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Spokane, Washington  Est. May 19, 1883

S-R Showcase: Ron Cox shares boys Region coaching duties with son Jamie, battling through brain cancer treatment

The Spokesman-Review Basketball Showcase isn’t just a big deal for the players and their families.

Because the games are held during the school year, active coaches are prohibited from participating in the event due to Washington Interscholastic Activities Association rules.

That means retired coaches will carry the clipboards Tuesday night for both sets of Metro and Region teams. It provides an opportunity for some recently retired coaches to get another night on the sideline.

That includes Ron Cox and his son Jamie, who will guide the boys Region team.

Ron Cox was a first-team All-America selection for Eastern Washington in 1977 and set career marks for points (1,741), rebounds (1,273) and field-goal percentage (62.9). He was inducted into the school’s hall of fame in 1998.

He coached high school for 33 years and retired in 2020 – 20 years at Tekoa-Oakesdale and 13 years at Lakeside – with a career record of 425-310. He took six teams to the State B tourney, winning it all 1993, and had four state teams, including a sixth-place finish, with Lakeside. He was a two-time state coach of the year, in 1982 and 2004.

Even though Jamie Cox has been a longtime assistant for his father, and this is just an exhibition, the chance for father and son to coach side by side on this type of stage means a great deal to both of them.

“It’s nice to be back together again,” Ron Cox said. “There’s been so many times, especially at Lakeside when I got the job originally, he was immediately picked to be one of the assistant coaches. That was some good times.”

“I’ve coached with him or alongside him for 20-plus years,” Jamie said. “It’s always a pleasure to coach with my dad. When he called and asked if I would be his assistant for this all-star game, I said absolutely. The only thing that would screw it up was my chemotherapy or if I wasn’t feeling good.”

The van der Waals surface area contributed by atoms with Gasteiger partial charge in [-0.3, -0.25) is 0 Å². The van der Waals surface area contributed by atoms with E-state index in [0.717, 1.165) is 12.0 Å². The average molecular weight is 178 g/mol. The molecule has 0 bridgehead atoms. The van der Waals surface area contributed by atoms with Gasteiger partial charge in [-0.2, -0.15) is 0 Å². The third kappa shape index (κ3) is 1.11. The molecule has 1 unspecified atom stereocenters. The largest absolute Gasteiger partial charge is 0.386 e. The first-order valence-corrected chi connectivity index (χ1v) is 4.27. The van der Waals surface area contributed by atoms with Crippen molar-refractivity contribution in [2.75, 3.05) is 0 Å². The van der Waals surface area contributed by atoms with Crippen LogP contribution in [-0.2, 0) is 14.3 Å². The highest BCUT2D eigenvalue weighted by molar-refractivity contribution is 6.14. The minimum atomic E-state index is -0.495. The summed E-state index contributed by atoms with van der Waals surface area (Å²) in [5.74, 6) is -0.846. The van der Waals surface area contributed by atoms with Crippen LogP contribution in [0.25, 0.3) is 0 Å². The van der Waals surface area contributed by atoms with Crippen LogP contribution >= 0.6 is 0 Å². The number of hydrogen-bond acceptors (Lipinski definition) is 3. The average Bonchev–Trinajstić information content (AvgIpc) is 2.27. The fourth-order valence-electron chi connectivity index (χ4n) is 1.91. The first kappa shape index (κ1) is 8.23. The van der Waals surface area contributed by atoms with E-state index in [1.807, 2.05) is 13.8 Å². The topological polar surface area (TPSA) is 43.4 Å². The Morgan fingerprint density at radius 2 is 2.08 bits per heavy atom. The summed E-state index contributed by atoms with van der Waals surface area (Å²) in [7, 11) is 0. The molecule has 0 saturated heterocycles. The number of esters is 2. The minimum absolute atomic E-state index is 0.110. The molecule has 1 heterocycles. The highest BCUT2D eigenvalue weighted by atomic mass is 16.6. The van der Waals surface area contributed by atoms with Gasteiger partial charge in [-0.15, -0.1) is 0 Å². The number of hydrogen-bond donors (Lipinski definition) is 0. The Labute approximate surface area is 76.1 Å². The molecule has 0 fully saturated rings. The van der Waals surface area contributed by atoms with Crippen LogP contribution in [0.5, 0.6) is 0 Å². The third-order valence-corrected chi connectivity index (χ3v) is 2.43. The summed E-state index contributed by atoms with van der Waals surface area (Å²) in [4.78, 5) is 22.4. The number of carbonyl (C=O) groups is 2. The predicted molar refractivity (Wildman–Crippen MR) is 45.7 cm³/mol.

Jamie was diagnosed with a brain tumor in August. After emergency surgery, he is undergoing treatment, including chemo and radiation.

“I know God has a plan for me,” Jamie said. “My faith is strong. I have amazing family support. Friends, community – there isn’t a day goes by, especially early, I wasn’t brought to tears by a card that was in the mail, or a text message by a former player or friend I hadn’t heard from in years. The amount of support has been mind-boggling.”

“You go through a whole roller coaster full of emotions with this,” Ron Cox said. “Just the unknown. You take the small victories and are happy for those. And then you kind of move on and just continue to progress in hopefully a positive way.”

Ron admires his son’s strength through the process.

“I think of that often,” he said. “Everybody’s going to have those moments that they struggle. But for me, from the outside watching how he’s taken this on, he’s been so positive about things. He’s been so upbeat about things. His plan is he’s gonna win this.”

Basketball and family have been a respite from the health concerns.